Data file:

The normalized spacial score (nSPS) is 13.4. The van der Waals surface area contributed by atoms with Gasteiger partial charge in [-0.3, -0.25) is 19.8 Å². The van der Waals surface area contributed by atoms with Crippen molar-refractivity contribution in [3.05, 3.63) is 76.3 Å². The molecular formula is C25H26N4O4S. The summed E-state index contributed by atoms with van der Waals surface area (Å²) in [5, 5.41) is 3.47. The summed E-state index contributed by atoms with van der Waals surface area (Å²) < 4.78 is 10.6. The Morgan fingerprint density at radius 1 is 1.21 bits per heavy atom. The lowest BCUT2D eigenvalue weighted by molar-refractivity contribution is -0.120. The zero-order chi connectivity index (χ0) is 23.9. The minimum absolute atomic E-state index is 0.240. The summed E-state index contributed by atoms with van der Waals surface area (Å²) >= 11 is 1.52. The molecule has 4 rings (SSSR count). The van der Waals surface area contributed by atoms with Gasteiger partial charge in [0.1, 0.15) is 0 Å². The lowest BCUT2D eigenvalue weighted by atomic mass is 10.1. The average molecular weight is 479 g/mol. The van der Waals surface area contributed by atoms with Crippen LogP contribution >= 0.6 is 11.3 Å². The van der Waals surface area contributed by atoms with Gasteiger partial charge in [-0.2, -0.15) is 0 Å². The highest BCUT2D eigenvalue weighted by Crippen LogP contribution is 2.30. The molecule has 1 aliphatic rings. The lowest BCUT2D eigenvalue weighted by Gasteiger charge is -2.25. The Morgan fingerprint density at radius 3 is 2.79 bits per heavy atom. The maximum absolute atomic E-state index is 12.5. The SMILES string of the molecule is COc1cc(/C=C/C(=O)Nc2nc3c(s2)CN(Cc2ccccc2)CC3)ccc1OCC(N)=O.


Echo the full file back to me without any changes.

The normalized spacial score (nSPS) is 13.4. The van der Waals surface area contributed by atoms with Gasteiger partial charge in [-0.3, -0.25) is 19.8 Å². The van der Waals surface area contributed by atoms with Crippen molar-refractivity contribution in [3.05, 3.63) is 76.3 Å². The molecular formula is C25H26N4O4S. The summed E-state index contributed by atoms with van der Waals surface area (Å²) in [5, 5.41) is 3.47. The summed E-state index contributed by atoms with van der Waals surface area (Å²) < 4.78 is 10.6. The Morgan fingerprint density at radius 1 is 1.21 bits per heavy atom. The lowest BCUT2D eigenvalue weighted by molar-refractivity contribution is -0.120. The zero-order chi connectivity index (χ0) is 23.9. The minimum absolute atomic E-state index is 0.240. The summed E-state index contributed by atoms with van der Waals surface area (Å²) >= 11 is 1.52. The molecule has 4 rings (SSSR count). The van der Waals surface area contributed by atoms with Gasteiger partial charge in [0.1, 0.15) is 0 Å². The lowest BCUT2D eigenvalue weighted by atomic mass is 10.1. The average molecular weight is 479 g/mol. The van der Waals surface area contributed by atoms with Crippen LogP contribution >= 0.6 is 11.3 Å². The van der Waals surface area contributed by atoms with Gasteiger partial charge in [-0.2, -0.15) is 0 Å². The highest BCUT2D eigenvalue weighted by Crippen LogP contribution is 2.30. The molecule has 1 aliphatic rings. The lowest BCUT2D eigenvalue weighted by Gasteiger charge is -2.25. The Morgan fingerprint density at radius 3 is 2.79 bits per heavy atom. The maximum absolute atomic E-state index is 12.5. The SMILES string of the molecule is COc1cc(/C=C/C(=O)Nc2nc3c(s2)CN(Cc2ccccc2)CC3)ccc1OCC(N)=O.